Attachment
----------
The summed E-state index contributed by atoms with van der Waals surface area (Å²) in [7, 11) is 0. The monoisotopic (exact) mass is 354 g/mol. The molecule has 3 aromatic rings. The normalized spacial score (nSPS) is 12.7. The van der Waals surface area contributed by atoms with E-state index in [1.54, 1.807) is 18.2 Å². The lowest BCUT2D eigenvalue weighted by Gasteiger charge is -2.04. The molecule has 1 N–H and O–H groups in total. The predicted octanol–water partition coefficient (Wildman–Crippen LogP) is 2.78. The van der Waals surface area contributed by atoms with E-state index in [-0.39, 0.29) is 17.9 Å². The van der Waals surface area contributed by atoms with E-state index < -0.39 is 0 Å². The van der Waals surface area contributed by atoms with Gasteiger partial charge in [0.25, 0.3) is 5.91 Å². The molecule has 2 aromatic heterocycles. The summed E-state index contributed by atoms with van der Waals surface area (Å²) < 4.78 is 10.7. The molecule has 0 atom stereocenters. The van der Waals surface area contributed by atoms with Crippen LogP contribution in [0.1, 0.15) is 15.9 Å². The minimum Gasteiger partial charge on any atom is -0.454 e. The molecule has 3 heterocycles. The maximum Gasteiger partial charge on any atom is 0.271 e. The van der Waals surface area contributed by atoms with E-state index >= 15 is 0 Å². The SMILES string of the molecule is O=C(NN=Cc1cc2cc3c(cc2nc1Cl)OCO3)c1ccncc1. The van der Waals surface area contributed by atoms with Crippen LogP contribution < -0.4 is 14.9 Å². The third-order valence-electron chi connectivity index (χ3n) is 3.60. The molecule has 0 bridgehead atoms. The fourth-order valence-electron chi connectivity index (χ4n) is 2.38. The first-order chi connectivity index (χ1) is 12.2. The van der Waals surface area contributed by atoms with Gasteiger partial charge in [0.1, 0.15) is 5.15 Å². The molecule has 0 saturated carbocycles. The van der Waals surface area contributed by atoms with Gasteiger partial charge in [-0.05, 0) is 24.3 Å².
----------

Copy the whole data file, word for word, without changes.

The summed E-state index contributed by atoms with van der Waals surface area (Å²) in [7, 11) is 0. The monoisotopic (exact) mass is 354 g/mol. The molecule has 3 aromatic rings. The normalized spacial score (nSPS) is 12.7. The van der Waals surface area contributed by atoms with E-state index in [1.54, 1.807) is 18.2 Å². The lowest BCUT2D eigenvalue weighted by Gasteiger charge is -2.04. The molecule has 1 N–H and O–H groups in total. The predicted octanol–water partition coefficient (Wildman–Crippen LogP) is 2.78. The van der Waals surface area contributed by atoms with E-state index in [-0.39, 0.29) is 17.9 Å². The van der Waals surface area contributed by atoms with E-state index < -0.39 is 0 Å². The van der Waals surface area contributed by atoms with Gasteiger partial charge in [0.25, 0.3) is 5.91 Å². The molecule has 2 aromatic heterocycles. The summed E-state index contributed by atoms with van der Waals surface area (Å²) < 4.78 is 10.7. The molecule has 0 atom stereocenters. The van der Waals surface area contributed by atoms with Crippen LogP contribution in [0.1, 0.15) is 15.9 Å². The minimum Gasteiger partial charge on any atom is -0.454 e. The molecule has 3 heterocycles. The maximum Gasteiger partial charge on any atom is 0.271 e. The van der Waals surface area contributed by atoms with E-state index >= 15 is 0 Å². The SMILES string of the molecule is O=C(NN=Cc1cc2cc3c(cc2nc1Cl)OCO3)c1ccncc1. The van der Waals surface area contributed by atoms with Crippen LogP contribution < -0.4 is 14.9 Å². The third-order valence-electron chi connectivity index (χ3n) is 3.60. The molecule has 0 bridgehead atoms. The fourth-order valence-electron chi connectivity index (χ4n) is 2.38. The first-order chi connectivity index (χ1) is 12.2. The van der Waals surface area contributed by atoms with Gasteiger partial charge in [0.1, 0.15) is 5.15 Å². The molecule has 0 saturated carbocycles. The van der Waals surface area contributed by atoms with Gasteiger partial charge in [-0.05, 0) is 24.3 Å².